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Thursday, May 26, 2016

Mental health awareness

Thursday, December 2, 2004

Salem woman's disorder leads her to help others

Kristy Worthen for years had been frustrated with wild mood swings, uncontrollable crying and the deterioration of her relationships with her friends and family.

She decided suicide was the only way to end the turmoil which was erupting inside of her head.

Fortunately, Worthen's suicide attempt failed.

Over the last two years Worthen, who was diagnosed with bi-polar disease, has traveled with her mother, Mary, to each state capital promoting mental health awareness.

"It's just something I felt like I had to do," the now 26-year-old Worthen said.

As of November, the mother-daughter team has visited 31 state capitals.

During her odyssey Worthen has been interviewed by The New York Times and other news organizations, has appeared on several television and radio shows and has met with President George W. Bush.

Worthen, who lives in Salem, said her and her mother's efforts to educate people about mental disease have been well received. At each stop, Worthen meets with the lieutenant governor of that state and a flag titled Shedding Light on Mental Health Issues is flown above the state capital for a day.

Arkansas Lt. Gov. Winthrop Rockefeller helped the Worthens coordinate their meetings in each state. Often the night before a flag raising, Worthen will have dinner with the governor, congressman or state legislatures in the state. The predominate dinner topic is mental health issues, she said.

At the culmination of the ceremony, each lieutenant governor signs a separate flag to show his support of mental health awareness.

President Bush has signed the flag and met privately with Worthen on several occasions.

"It was a thrill to meet President Bush," said Worthen. "The last time I saw him he asked for my autograph."

Worthen said the general public needs to be educated about the symptoms of mental diseases.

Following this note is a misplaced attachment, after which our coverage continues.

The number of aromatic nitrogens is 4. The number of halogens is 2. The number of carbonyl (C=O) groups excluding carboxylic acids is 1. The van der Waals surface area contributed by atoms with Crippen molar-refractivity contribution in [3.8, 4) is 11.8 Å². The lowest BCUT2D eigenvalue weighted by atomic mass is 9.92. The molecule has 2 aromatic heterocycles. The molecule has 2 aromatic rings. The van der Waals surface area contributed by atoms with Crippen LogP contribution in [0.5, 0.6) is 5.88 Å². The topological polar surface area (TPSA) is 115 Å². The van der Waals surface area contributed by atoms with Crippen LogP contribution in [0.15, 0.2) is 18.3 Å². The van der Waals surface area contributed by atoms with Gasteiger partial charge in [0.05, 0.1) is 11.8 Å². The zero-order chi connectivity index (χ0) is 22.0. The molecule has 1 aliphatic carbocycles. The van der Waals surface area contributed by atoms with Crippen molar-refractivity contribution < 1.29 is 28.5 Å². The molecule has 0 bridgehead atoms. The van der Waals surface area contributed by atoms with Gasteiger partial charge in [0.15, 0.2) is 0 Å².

According to the National Centers for Disease Control, over 2.3 million Americans were afflicted with a serious mental health disease in 2002.

The majority of mental diseases can be treated if they are properly diagnosed, Worthen said.

Worthen said her personal journey with bi-polar disease began after she turned 14.

Mary Worthen said her daughter would experience wild mood swings, going from happy and ecstatic to depressed and violent within a few minutes.

After Worthen's suicide attempt, she was admitted into the Arkansas State Hospital in Little Rock were she was diagnosed.

Bi-polar disease is a serious brain disorder that causes extreme shifts in mood, energy and brain function.

Worthen treats her condition with medication and therapy.

Mary Worthen said Kristy may have a television interview with Jane Pauley next year. Pauley suffers from the same disorder as Kristy.

Besides her active role in mental health awareness, Worthen is an accomplished artist, author and Native American rights advocate.

Worthen said her favorite art medium is paint. She said she has painted hundreds of pictures since she was a child.

"Sometimes its hard to sell my paintings because they're a part of me," Worthen said.

In 2002 Worthen's artwork "Pieces of Life" was displayed at the United Nations building in New York.

The same year Worthen was asked, along with several other artists, to design a flag to honor the victims of the 9-11 terrorist attacks.

The flag was signed by President Bush and is now on display in Cheney, Pa.

In 2004 Worthen authored the book Girl in a Blender. The book chronicles Worthen's struggles with Bi-polar disease and how she overcame them.

The book follows a book written by her mother titled Journey Not Chosen, Destination Not Known. Mary Worthen's book details the affect her youngest daughter's disease had on their family.

Mary Worthen said her book has sold over 80,000 copies to date.

A passion for both Worthen and her mother is Native American culture.

This year Worthen and her mother attended the grand opening of the American Indian Museum wing at the Smithsonian Institute in Washington, D.C.

Over 35,000 people participated in the opening ceremonies. During the ceremony Mary and Kristy wore Native American regalia.

Mary Worthen said she is 1/8 Cherokee.

"I want people who have who have Native American blood in their veins not to be ashamed of their culture," Worthen said. "I hope they will embrace it."

Worthen will continue to lead a busy life in 2005. She said she plans to visit some if not all of the state capitals she hasn't visited yet.

"Most of the states I haven't visited are out west," she said.

Worthen is also working on a documentary for the UN that may be released next year. In her spare time she said she will continue working on art pieces and supporting Native American causes.

As for the disease?

"It shouldn't have taken a suicide attempt for me to find help. I will do whatever it takes to help people find out if they have a mental disease and what steps they need to take to get it cured. Look at me. It can happen," said Worthen.

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